John Grey is an Australian poet, US resident. Recently published in Front Range Review, Studio One and Columbia Review with work upcoming in Louisiana Review, Poem and Midwest Quarterly.
There are many, many things they say of what you did before they locked you away. They say you killed more than thirteen girls. All pretty little things with long, soft curls. Blue eyed women were the best. You lost only one of your captured guests. She ran three miles on busted feet. She flew through the underbrush, the devil to beat. Half-way to the Sheriff’s place before you noticed Marie had fled your place. Her bloodied shackle lay on the basement floor where other ladies had been slain before. Scarlet footprints led out to the yard. You searched for her. You searched real hard. So involved with your own mess, you never realized she’d passed the test. She’d reported you, your house and location. The Sheriff and six deputies brought you in to shouts of jubilation. I hear tell folks listen to whispers and weeping. In your old house, as they lie sleeping.
I don’t think the ghosts of the girls are there. I’ve searched for them with no fruit to bear. My feet, you see, have never healed. And through the judge, your fate is sealed. The problem is, I can’t let go of the terror and pain I harbor. Always scared of each tomorrow. You may be the one they locked away. But I’m the one still trapped in that day. Day and night and night and day I feel your presence and I’m unnerved. Tomorrow we’ll see if that ebbs away. Today, I run as if I’ll die. Endorphins flow, they make me fly. I run and run, this blue eyed girl. My hair’s now short and no more curls.
They say you’ll die and never be free. I pray the opposite is in store for me. I’ll keep searching for the other girls, the ones I know you took. You took their innocence and their lives. I saw the trophies you didn’t bother to hide. The pictures you took, the police found those. It’S just the bodies that can never be laid to rest, and until they do I can’t either. It burns me up, like a fever. I’ll find them, I know I will. And give their families closure still. I don’t need your confession or direction. I know you’ve left clues in that house on the mountain. Thirteen graves, I need only find one. You’re a creature of habit, but lazy too. That’s how I’ll find them. It’s how I’ll beat you.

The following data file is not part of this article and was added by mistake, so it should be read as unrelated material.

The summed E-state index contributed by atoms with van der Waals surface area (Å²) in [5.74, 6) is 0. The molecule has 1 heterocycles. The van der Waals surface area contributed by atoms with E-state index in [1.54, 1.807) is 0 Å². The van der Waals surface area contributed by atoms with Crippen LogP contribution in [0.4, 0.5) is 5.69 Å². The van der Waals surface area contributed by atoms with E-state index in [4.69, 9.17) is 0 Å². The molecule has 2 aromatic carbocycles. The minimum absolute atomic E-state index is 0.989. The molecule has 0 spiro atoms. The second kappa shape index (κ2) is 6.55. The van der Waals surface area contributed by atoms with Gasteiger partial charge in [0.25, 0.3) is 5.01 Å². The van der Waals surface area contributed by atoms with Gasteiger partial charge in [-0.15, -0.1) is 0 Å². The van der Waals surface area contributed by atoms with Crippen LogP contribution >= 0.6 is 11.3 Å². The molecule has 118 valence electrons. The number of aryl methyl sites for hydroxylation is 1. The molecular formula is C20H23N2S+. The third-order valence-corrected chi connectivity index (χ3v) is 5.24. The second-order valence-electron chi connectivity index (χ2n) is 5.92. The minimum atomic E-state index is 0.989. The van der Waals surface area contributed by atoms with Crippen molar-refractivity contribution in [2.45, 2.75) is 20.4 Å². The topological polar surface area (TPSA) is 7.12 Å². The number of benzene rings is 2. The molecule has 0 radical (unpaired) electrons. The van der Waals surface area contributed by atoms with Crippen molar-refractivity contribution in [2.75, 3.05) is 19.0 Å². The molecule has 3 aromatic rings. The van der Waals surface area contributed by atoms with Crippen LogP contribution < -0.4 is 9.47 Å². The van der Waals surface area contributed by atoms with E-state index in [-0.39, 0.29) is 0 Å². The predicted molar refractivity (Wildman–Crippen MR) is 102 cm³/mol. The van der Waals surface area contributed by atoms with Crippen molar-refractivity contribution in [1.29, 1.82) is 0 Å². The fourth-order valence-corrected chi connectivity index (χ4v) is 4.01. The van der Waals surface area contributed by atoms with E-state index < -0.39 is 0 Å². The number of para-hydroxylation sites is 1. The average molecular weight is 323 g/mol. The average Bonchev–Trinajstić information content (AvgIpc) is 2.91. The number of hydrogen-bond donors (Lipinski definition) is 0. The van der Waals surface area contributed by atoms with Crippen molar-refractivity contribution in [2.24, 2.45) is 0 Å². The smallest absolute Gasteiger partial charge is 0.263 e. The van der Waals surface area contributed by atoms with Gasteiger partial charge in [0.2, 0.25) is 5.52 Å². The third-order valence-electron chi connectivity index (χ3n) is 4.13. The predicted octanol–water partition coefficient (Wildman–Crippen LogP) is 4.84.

So when you shut your eye tonight to sleep, remember me – what’s that? You weep? Don’t play a fool. Not now. Man up! You wanted this so suck it up. What’s that you say, I sat upon them? The concrete basement is where you sealed them!
Your maniacal cackle may scare some, but that’s not what has stopped my heart. It’s knowing now the best is truly yet to come. I get to tear that offending building down, foundation and stone and recover those girls and end this all. With no one to blame but your pride for your fall.
Every six-year-old knows that monsters live under the bed.
Mom has to turn the night light, open the closet door all the way and turns off the closet light. It is just to make sure that the little glow in the dark nightlight in there is charged enough to keep them out. The brick goes between the bedroom door and the door jamb, so it can’t close all the way. Good night kiss, bedroom light goes out, three steps into the room and jump to the bed.
I wait. One day he will take four steps, then he is mine!
BanWynn Oakshadow is a hermit, hippie, experimental beat poet, speculative fiction writer, nature photographer, cultural historian, social activist, husband, adult survivor of child abuse, stroke survivor, mentally ill, agraphic, dyslexic, diabetic, gay, pagan, disabled veteran, and a Cancer with a criminal record. He tries to use every bit of that in his writing. A self-proclaimed jack-of-all-trades, BanWynn has no degrees in eight interesting majors. He lives in Sweden with his husband and the Border collie he is training to become his agent.
Dow lived in an alleyway of crooked bricks and poisonous ivy. It was not much of a home but it was the only place she could call her own. An occasional cat or fox kept her company and every now and again a couple would stumble in to have quick and alcohol soaked love.